CHICAGO (Reuters) - U.S. President Donald Trump’s decision to back out of the Trans-Pacific Partnership (TPP) trade deal, a $62 billion market for U.S. farmers, provides a fresh threat to a slumping agricultural economy that has grown increasingly dependent on exports.
Agricultural groups expressed disappointment over the move and urged the new administration to find alternative ways to boost product shipments to Asian countries. Trump announced the cancellation on Monday, quickly fulfilling a campaign promise.
Trump won nearly two-thirds of the rural vote in November, with big agricultural states including Iowa, Nebraska, Ohio and Indiana all lining up for the Republican.
The TPP, which was never approved by Congress, was a 12-nation trade pact which the Obama administration framed as way for the United States to establish economic leadership in the region. But Trump, who wants to boost manufacturing, claimed the deal hurt the U.S. job market.
“The TPP held great promise for us, and has been a key priority for several years now. We’re very disappointed to see the withdrawal,” said Ron Moore, president of the American Soybean Association.
Soybeans have been a rare bright spot in the struggling agriculture sector and even helped boost overall U.S. economic growth as prices for most crops have faded. But strength in the oilseed’s price was largely due to overseas demand.
A 10 percent jump in soybean shipments during the third quarter helped spur the biggest gross domestic product gains in two years. The U.S. Department of Agriculture (USDA) expects 2016-17 soy exports to hit a record 2.05 billion bushels, accounting for nearly half of the recently harvested U.S. crop.
The United States is a net exporter of agricultural goods, and shipments to the 11 other countries in the TPP deal totaled $61.735 billion in 2015, latest data shows. The Obama administration had touted TPP as a trigger for further gains. At its annual Outlook Forum in 2016, the USDA had themed its trade-related sessions “U.S. Exports in the warm glow of a completed Trans-Pacific Partnership.”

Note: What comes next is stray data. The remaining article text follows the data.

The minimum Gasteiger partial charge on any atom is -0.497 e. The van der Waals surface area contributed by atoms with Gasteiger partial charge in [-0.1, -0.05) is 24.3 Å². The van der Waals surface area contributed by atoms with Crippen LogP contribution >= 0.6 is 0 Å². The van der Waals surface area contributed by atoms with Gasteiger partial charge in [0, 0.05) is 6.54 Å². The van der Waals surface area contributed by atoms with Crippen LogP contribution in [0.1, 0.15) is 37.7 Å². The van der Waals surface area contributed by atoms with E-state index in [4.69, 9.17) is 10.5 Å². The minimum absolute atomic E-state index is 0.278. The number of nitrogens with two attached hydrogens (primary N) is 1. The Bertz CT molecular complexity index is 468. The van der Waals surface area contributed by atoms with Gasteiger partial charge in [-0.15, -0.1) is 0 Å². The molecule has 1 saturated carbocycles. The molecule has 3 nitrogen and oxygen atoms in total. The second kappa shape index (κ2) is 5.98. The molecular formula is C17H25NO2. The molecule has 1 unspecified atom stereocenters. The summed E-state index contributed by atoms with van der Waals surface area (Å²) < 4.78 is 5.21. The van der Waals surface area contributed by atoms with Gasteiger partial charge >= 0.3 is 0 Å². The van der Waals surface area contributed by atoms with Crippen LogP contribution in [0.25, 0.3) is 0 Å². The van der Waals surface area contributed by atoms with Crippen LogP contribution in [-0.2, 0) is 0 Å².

Trump signaled he wants to strike trade pacts with individual countries instead of joining TPP, said U.S. Senator Charles Grassley, a Republican from Iowa. The message to the country was: “I like trade and we need to negotiate down barriers,” Grassley told reporters on a conference call on Tuesday.
Negotiating bilateral deals could take years, though, Grassley said, adding that “it’s just not an easy thing to do.” Japan is the top priority, he added.
U.S. farmers and trade groups are also concerned that backing out of the deal could provide other countries with better access to China, a major agriculture goods importer that was not part of the TPP negotiations.
“Mounting competition and new trade agreements within that region that exclude the U.S. continue to block opportunities for the U.S. feed industry to capture this demand,” Joel Newman, president and chief executive of the American Feed Industry Association, said in a statement.
Australia and New Zealand said on Tuesday they would encourage China and other Asian countries to join the trade pact.
The U.S. Meat Export Federation, a trade group that promotes sales of U.S. meat overseas, wants to hear details on what the Trump administration plans to do to improve trade now that TPP is officially dead.
“We urge the new administration to utilize all means available to return the United States to a competitive position, so that our industry can continue to serve this important international customer base and further expand our export opportunities,” Philip Seng, the federation’s chief executive, said.
U.S. meat exporters could have made their biggest potential gains in Japan, which bought $2.88 billion of U.S. beef and pork in 2015, and Vietnam if TPP had been implemented, said Joe Schuele, federation spokesman. He declined to quantify in dollar amounts those possible gains.
“We look at access to the Asia Pacific region as being very, very important to both the beef and pork industries,” Schuele said.
Additional reporting by Tom Polansek and Julie Ingwersen in Chicago; Editing by Matthew Lewis